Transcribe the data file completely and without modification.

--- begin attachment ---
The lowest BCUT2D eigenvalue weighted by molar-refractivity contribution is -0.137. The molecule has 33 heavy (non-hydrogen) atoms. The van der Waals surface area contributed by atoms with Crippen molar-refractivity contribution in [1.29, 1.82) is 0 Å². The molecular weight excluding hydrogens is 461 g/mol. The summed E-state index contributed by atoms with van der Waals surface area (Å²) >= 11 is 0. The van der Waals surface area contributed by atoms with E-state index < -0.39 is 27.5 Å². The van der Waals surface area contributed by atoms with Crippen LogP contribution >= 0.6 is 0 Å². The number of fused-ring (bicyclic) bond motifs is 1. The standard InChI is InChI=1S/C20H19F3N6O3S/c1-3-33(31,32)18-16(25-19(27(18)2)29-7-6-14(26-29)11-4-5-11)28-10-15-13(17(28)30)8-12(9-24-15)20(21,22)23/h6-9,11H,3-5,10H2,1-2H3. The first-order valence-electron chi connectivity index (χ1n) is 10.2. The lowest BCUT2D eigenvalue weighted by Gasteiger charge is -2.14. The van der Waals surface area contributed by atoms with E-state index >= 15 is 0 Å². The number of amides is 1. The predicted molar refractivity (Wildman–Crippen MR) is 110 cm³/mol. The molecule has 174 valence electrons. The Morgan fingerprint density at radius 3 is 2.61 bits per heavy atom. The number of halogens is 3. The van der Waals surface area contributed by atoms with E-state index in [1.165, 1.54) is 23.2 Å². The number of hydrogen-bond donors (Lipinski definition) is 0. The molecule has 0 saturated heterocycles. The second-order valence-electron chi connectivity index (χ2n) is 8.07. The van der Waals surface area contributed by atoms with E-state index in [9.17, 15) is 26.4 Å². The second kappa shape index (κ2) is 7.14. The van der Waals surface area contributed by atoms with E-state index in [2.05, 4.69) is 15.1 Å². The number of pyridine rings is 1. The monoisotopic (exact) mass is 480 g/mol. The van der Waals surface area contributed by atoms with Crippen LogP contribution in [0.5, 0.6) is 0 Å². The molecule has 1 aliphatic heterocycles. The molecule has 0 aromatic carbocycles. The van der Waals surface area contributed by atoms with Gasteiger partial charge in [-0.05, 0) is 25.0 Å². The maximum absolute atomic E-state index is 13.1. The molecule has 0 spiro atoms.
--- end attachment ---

The lowest BCUT2D eigenvalue weighted by molar-refractivity contribution is -0.137. The molecule has 33 heavy (non-hydrogen) atoms. The van der Waals surface area contributed by atoms with Crippen molar-refractivity contribution in [1.29, 1.82) is 0 Å². The molecular weight excluding hydrogens is 461 g/mol. The summed E-state index contributed by atoms with van der Waals surface area (Å²) >= 11 is 0. The van der Waals surface area contributed by atoms with E-state index < -0.39 is 27.5 Å². The van der Waals surface area contributed by atoms with Crippen LogP contribution >= 0.6 is 0 Å². The number of fused-ring (bicyclic) bond motifs is 1. The standard InChI is InChI=1S/C20H19F3N6O3S/c1-3-33(31,32)18-16(25-19(27(18)2)29-7-6-14(26-29)11-4-5-11)28-10-15-13(17(28)30)8-12(9-24-15)20(21,22)23/h6-9,11H,3-5,10H2,1-2H3. The first-order valence-electron chi connectivity index (χ1n) is 10.2. The lowest BCUT2D eigenvalue weighted by Gasteiger charge is -2.14. The van der Waals surface area contributed by atoms with E-state index >= 15 is 0 Å². The number of amides is 1. The predicted molar refractivity (Wildman–Crippen MR) is 110 cm³/mol. The molecule has 174 valence electrons. The Morgan fingerprint density at radius 3 is 2.61 bits per heavy atom. The number of halogens is 3. The van der Waals surface area contributed by atoms with E-state index in [1.165, 1.54) is 23.2 Å². The number of hydrogen-bond donors (Lipinski definition) is 0. The molecule has 0 saturated heterocycles. The second-order valence-electron chi connectivity index (χ2n) is 8.07. The van der Waals surface area contributed by atoms with E-state index in [9.17, 15) is 26.4 Å². The second kappa shape index (κ2) is 7.14. The van der Waals surface area contributed by atoms with E-state index in [2.05, 4.69) is 15.1 Å². The number of pyridine rings is 1. The monoisotopic (exact) mass is 480 g/mol. The van der Waals surface area contributed by atoms with Crippen LogP contribution in [0.5, 0.6) is 0 Å². The molecule has 1 aliphatic heterocycles. The molecule has 0 aromatic carbocycles. The van der Waals surface area contributed by atoms with Gasteiger partial charge in [-0.05, 0) is 25.0 Å². The maximum absolute atomic E-state index is 13.1. The molecule has 0 spiro atoms.